Travel restrictions during Covid lockdowns have encouraged many people to walk or cycle more and have led to a variety of pop-up walkways and cycle lanes. Many people would like to see this trend continue with wider pavements and bike lanes made permanent but often this is only possible by reducing space for motor traffic. Again, the solution is more efficient use of road space; good bus services can reduce traffic and free up space for other use without penalising drivers.
What can be done to increase the prosperity of cities and large towns in the North and Midlands? Giving leaders the powers and resources to control their own city’s bus services – just like their counterpart in London – would be a start. Without bus franchising mayors in Yorkshire, Merseyside and elsewhere cannot specify services to run where most needed to spur regeneration and recovery.
With the arguments for better bus services so strong there is also a feeling, expressed by many elected officials including mayors, that more people would use buses if only services were better tailored to meet their needs.
The statistics bear this out. While bus passenger journeys in London have increased significantly since 2000, when the mayor was given control, journeys in other metropolitan areas have consistently declined and have halved since deregulation.
Why has London bus use bucked the trend seen in other English cities? Because the capital’s mayors have used their control of the capital’s bus network and the revenues it raises to entrench the most significant pro-bus policies in the country. More funding, more bus lanes and a congestion charge have supported more frequent and reliable buses, a 24-hour service, lower fares and more concessionary fares, cleaner vehicles and a new payment system.
Now every metro mayor needs to do for buses in their area what London’s mayors have done for buses in the capital.
Box 2: History of bus regulation in the UK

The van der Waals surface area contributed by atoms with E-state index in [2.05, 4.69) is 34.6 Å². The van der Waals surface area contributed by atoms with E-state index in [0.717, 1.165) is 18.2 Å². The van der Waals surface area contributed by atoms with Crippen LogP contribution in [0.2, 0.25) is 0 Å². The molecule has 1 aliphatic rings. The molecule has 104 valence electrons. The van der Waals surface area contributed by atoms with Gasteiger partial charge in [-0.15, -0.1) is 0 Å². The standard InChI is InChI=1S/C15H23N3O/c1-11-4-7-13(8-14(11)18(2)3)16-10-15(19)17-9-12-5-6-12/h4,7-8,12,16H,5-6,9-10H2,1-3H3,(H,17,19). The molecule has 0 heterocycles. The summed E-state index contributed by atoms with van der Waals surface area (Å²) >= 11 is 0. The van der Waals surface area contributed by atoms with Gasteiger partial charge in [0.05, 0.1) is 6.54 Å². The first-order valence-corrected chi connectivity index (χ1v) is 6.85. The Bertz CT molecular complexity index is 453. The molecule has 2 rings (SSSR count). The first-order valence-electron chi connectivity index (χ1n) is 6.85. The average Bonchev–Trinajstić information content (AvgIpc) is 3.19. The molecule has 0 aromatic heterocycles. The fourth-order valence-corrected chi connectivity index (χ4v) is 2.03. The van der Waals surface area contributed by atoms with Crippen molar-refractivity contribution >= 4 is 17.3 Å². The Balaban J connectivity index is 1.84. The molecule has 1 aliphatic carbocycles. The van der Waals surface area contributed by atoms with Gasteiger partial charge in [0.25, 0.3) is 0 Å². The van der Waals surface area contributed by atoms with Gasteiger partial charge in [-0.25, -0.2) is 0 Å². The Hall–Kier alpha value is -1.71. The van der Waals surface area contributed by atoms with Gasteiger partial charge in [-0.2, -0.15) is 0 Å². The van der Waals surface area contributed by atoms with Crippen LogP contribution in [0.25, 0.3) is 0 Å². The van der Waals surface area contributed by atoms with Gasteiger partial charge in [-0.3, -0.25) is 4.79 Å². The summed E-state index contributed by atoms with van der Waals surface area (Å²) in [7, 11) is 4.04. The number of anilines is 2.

Pre-1985 – Under the Road Traffic Act 1930, bus services were licensed by regional commissioners who set the quality standards for vehicles and drivers and regulated routes, frequencies and fares. These licences provided local monopolies to predominantly local and publicly-owned operators in major cities that used cross-subsidy to support an extensive and affordable network. From the 1950s, local authorities increased funding to municipal operators to keep fares low and maintain service levels in the face of rising car ownership and use.4
Transport Act 1985 – Bus services outside London were deregulated in 1986 to open markets up to competition from any private operator meeting minimum safety standards. They had only to register that they would provide a service rather than hold the licence to do so. Local authorities were no longer allowed to subsidise fares. National government privatised its national and local bus operations and local authorities were able to sell off municipal bus companies. Locally, authorities could only fund concessionary fares and tender for services that private operators did not provide. Around the same time, London was required to move to a locally-run franchising system.
Transport Act 2000 – Cities and local bus operators were now able to form voluntary and statutory Quality Partnership Schemes to increase co-ordination to improve local bus services and increase patronage. Improvements to bus station facilities, or bus lanes or marketing are provided by cities in exchange for new buses or higher driver standards delivered by operators. Quality Contract Schemes that enabled franchising were included in the Act but legal barriers for cities to introduce them proved to be too high.
Bus Services Act 2017 – The government responded to representations by city transport leaders and franchising powers were made easier to access for metro mayors in England. Enhanced partnership schemes that go further than Quality Partnership schemes were made available to all cities.
National Bus Strategy for England 2021 – No new regulations but government gives mayoral combined authorities an ultimatum to commit to establishing enhanced partnership schemes unless they have started the statutory process of franchising bus services by the summer. Those that aspire to franchising must show progress – judged sufficient by the Government – or commit to implementing enhanced partnerships in the meantime until the franchising process is complete if they are to retain funding and gain access to new streams. Franchising will also be open to smaller local transport authorities subject to approval from the Department for Transport.